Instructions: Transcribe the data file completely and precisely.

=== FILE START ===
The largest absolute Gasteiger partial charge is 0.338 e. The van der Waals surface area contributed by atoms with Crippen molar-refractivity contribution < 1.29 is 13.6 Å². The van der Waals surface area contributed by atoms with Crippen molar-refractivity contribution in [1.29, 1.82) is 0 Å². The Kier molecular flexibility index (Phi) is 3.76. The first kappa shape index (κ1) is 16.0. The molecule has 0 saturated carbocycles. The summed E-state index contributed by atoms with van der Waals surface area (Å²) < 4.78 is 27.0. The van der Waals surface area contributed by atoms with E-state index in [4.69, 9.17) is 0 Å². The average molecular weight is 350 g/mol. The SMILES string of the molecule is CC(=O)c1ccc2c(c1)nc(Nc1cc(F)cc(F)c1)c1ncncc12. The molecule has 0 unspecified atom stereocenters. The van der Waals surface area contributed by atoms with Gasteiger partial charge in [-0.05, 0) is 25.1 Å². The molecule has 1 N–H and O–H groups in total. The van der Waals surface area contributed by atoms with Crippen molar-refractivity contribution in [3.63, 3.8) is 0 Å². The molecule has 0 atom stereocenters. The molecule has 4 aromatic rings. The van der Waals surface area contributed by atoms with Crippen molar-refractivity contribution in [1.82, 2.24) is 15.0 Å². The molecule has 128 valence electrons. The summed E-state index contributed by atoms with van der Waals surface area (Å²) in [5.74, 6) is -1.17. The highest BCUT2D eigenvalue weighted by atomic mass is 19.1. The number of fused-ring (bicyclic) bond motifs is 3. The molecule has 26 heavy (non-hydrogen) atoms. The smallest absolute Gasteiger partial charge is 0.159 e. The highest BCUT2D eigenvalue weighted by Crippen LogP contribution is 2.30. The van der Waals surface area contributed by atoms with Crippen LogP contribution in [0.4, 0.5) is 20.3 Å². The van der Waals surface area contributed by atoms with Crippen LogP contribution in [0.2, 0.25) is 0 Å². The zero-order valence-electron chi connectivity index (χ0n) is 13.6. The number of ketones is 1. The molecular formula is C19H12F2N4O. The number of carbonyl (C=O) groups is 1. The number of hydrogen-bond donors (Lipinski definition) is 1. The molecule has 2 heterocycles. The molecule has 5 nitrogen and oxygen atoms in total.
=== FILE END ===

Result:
The largest absolute Gasteiger partial charge is 0.338 e. The van der Waals surface area contributed by atoms with Crippen molar-refractivity contribution < 1.29 is 13.6 Å². The van der Waals surface area contributed by atoms with Crippen molar-refractivity contribution in [1.29, 1.82) is 0 Å². The Kier molecular flexibility index (Phi) is 3.76. The first kappa shape index (κ1) is 16.0. The molecule has 0 saturated carbocycles. The summed E-state index contributed by atoms with van der Waals surface area (Å²) < 4.78 is 27.0. The van der Waals surface area contributed by atoms with E-state index in [4.69, 9.17) is 0 Å². The average molecular weight is 350 g/mol. The SMILES string of the molecule is CC(=O)c1ccc2c(c1)nc(Nc1cc(F)cc(F)c1)c1ncncc12. The molecule has 0 unspecified atom stereocenters. The van der Waals surface area contributed by atoms with Gasteiger partial charge in [-0.05, 0) is 25.1 Å². The molecule has 1 N–H and O–H groups in total. The van der Waals surface area contributed by atoms with Crippen molar-refractivity contribution in [3.63, 3.8) is 0 Å². The molecule has 0 atom stereocenters. The molecule has 4 aromatic rings. The van der Waals surface area contributed by atoms with Crippen molar-refractivity contribution in [1.82, 2.24) is 15.0 Å². The molecule has 128 valence electrons. The summed E-state index contributed by atoms with van der Waals surface area (Å²) in [5.74, 6) is -1.17. The highest BCUT2D eigenvalue weighted by atomic mass is 19.1. The number of fused-ring (bicyclic) bond motifs is 3. The molecule has 26 heavy (non-hydrogen) atoms. The smallest absolute Gasteiger partial charge is 0.159 e. The highest BCUT2D eigenvalue weighted by Crippen LogP contribution is 2.30. The van der Waals surface area contributed by atoms with Crippen LogP contribution in [0.4, 0.5) is 20.3 Å². The van der Waals surface area contributed by atoms with Crippen LogP contribution in [0.2, 0.25) is 0 Å². The zero-order valence-electron chi connectivity index (χ0n) is 13.6. The number of ketones is 1. The molecular formula is C19H12F2N4O. The number of carbonyl (C=O) groups is 1. The number of hydrogen-bond donors (Lipinski definition) is 1. The molecule has 2 heterocycles. The molecule has 5 nitrogen and oxygen atoms in total.